The RetrieverTraining.Net Forums The Retriever Academy
Total Retriever Training with Mike Lardy
Hawkeye Media Gunners Up Tritronics Outdoor Media
Page 2 of 3 FirstFirst 123 LastLast
Results 11 to 20 of 30

Thread: trial wise /training with out an e collar

  1. #11
    Senior Member Golden Boy's Avatar
    Join Date
    Apr 2009
    Location
    Castalia Ohio
    Posts
    275

    Default

    There's a lot of good advise here we can't to help correct the issue if we don't know what the dog did at the trial. So a little more history would be helpful. Like did the dog break at the line, did he blow off casts or whistles on the blind.
    Tell what happened and I think the people on hear can point you into the right direction.
    Cold Creek Gundogs
    The more I'm on the internet the more I love my dogs.

  2. #12
    Senior Member HNTFSH's Avatar
    Join Date
    Feb 2009
    Location
    Ohio
    Posts
    1,195

    Default

    Quote Originally Posted by rboudet View Post
    So just wearing a collar in training makes a dog test wise? By the way they're all test wise. They all know when they are training or testing. They don't need a collar to learn that.
    Gee thanks. Of course they know the environment - just like they know training versus test versus a day afield actually hunting.

    The point is - if you can't or don't train or hunt without a collar, and validate/verify performance and cooperation by means of compliance and/or correction without one - your test days will become far more frightening.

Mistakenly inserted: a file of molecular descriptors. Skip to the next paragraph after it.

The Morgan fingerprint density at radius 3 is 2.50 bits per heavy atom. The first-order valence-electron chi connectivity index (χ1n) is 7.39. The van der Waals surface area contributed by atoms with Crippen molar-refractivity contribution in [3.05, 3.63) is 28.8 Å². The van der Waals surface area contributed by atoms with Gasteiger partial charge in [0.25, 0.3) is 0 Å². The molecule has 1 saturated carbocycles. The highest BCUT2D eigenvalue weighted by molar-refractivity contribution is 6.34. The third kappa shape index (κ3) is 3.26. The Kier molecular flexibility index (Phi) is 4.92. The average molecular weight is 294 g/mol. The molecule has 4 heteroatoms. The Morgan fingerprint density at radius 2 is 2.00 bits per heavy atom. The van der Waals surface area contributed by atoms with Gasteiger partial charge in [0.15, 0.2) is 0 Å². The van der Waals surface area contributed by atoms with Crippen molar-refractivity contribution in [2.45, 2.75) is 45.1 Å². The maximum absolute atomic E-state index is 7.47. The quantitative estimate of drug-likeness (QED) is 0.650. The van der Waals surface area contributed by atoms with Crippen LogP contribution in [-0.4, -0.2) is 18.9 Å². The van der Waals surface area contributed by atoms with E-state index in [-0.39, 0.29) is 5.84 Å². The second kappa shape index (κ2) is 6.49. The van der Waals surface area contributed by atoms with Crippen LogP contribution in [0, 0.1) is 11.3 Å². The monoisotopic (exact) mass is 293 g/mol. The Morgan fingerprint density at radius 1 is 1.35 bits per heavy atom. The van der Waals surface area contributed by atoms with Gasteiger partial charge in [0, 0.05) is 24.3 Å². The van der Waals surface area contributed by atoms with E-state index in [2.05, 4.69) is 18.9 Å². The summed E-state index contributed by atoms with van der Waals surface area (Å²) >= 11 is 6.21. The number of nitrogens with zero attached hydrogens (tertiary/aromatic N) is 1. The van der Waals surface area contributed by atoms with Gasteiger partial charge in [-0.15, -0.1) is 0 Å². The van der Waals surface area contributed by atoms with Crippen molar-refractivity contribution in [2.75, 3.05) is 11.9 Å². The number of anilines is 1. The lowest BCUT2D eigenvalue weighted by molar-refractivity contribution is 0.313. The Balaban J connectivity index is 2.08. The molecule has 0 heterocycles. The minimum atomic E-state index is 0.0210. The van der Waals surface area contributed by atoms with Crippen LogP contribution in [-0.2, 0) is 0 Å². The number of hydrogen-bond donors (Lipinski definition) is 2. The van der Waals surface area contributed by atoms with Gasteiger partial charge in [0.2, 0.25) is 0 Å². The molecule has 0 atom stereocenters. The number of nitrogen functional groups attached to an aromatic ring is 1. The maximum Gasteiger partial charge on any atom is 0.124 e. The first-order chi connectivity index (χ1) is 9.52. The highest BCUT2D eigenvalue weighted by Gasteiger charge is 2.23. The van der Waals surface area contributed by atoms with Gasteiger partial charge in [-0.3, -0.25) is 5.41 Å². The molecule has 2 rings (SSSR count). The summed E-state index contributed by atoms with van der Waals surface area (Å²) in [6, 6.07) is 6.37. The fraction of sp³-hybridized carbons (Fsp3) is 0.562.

We shoot dogs with a Canon

  3. #13
    Senior Member John Robinson's Avatar
    Join Date
    Apr 2009
    Location
    Bigfork, Montana
    Posts
    3,207

    Default

    I used to occasionally take the collar off in training, but it seemed like every time I did, some unforeseen (more experienced trainers would have foreseen it), situation developed where my dog ended up getting away with murder because I had no way to correct him. This just worked toward making him more collar wise. After that I listened to Lardy and train 100% with a collar on, I might use a whip stick in dealing with sit or other line manners, but the collar is still on. The theory is that to build good habits by holding high standards on a 100% consistent basis in training, will carry over into good habits in trials. That's why they are called habits, good and bad behavior is something a dog does without thinking.

    The one remaining component is that when running trials or hunt test, you need to approach the line with a long term view, have that high standard in mind and be committed to picking up your dog with a vocal correction if he cheats that standard. It will cost you an entry fee, travel and food expenses, but will pay off in the long run.

    John

  4. #14